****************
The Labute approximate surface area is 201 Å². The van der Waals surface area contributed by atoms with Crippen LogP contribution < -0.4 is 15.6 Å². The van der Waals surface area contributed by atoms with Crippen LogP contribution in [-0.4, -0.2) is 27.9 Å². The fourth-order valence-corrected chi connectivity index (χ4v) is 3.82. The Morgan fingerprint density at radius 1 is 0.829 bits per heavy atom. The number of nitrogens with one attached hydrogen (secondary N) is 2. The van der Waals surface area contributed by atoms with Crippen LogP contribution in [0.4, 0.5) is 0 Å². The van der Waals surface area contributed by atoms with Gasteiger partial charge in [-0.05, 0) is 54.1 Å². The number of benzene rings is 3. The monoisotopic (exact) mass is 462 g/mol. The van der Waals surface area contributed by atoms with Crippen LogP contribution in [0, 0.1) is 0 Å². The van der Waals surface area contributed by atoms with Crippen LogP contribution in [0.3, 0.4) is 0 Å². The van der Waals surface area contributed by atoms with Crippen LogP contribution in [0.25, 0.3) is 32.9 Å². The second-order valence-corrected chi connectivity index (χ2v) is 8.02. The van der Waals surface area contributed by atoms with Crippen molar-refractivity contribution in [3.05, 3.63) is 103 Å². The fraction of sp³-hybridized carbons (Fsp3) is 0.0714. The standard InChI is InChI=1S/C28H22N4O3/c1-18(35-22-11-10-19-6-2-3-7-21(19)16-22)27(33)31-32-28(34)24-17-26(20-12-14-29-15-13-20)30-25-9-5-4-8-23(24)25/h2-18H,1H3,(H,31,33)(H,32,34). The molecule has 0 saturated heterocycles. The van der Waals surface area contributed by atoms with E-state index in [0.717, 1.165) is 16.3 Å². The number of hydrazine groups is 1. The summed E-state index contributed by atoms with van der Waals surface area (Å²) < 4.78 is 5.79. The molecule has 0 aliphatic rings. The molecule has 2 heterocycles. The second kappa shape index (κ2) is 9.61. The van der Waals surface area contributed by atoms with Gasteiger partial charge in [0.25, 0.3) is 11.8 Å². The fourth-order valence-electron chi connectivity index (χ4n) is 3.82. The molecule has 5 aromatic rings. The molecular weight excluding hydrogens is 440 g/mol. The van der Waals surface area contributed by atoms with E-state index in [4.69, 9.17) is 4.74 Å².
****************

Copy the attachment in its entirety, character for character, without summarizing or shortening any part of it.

The Labute approximate surface area is 201 Å². The van der Waals surface area contributed by atoms with Crippen LogP contribution < -0.4 is 15.6 Å². The van der Waals surface area contributed by atoms with Crippen LogP contribution in [-0.4, -0.2) is 27.9 Å². The fourth-order valence-corrected chi connectivity index (χ4v) is 3.82. The Morgan fingerprint density at radius 1 is 0.829 bits per heavy atom. The number of nitrogens with one attached hydrogen (secondary N) is 2. The van der Waals surface area contributed by atoms with Crippen LogP contribution in [0.4, 0.5) is 0 Å². The van der Waals surface area contributed by atoms with Gasteiger partial charge in [-0.05, 0) is 54.1 Å². The number of benzene rings is 3. The monoisotopic (exact) mass is 462 g/mol. The van der Waals surface area contributed by atoms with Crippen LogP contribution in [0, 0.1) is 0 Å². The van der Waals surface area contributed by atoms with Crippen LogP contribution in [0.3, 0.4) is 0 Å². The van der Waals surface area contributed by atoms with Crippen LogP contribution in [0.25, 0.3) is 32.9 Å². The second-order valence-corrected chi connectivity index (χ2v) is 8.02. The van der Waals surface area contributed by atoms with Crippen molar-refractivity contribution in [3.05, 3.63) is 103 Å². The fraction of sp³-hybridized carbons (Fsp3) is 0.0714. The standard InChI is InChI=1S/C28H22N4O3/c1-18(35-22-11-10-19-6-2-3-7-21(19)16-22)27(33)31-32-28(34)24-17-26(20-12-14-29-15-13-20)30-25-9-5-4-8-23(24)25/h2-18H,1H3,(H,31,33)(H,32,34). The molecule has 0 saturated heterocycles. The van der Waals surface area contributed by atoms with E-state index in [0.717, 1.165) is 16.3 Å². The number of hydrazine groups is 1. The summed E-state index contributed by atoms with van der Waals surface area (Å²) < 4.78 is 5.79. The molecule has 0 aliphatic rings. The molecule has 2 heterocycles. The second kappa shape index (κ2) is 9.61. The van der Waals surface area contributed by atoms with Gasteiger partial charge in [0.25, 0.3) is 11.8 Å². The fourth-order valence-electron chi connectivity index (χ4n) is 3.82. The molecule has 5 aromatic rings. The molecular weight excluding hydrogens is 440 g/mol. The van der Waals surface area contributed by atoms with E-state index in [4.69, 9.17) is 4.74 Å².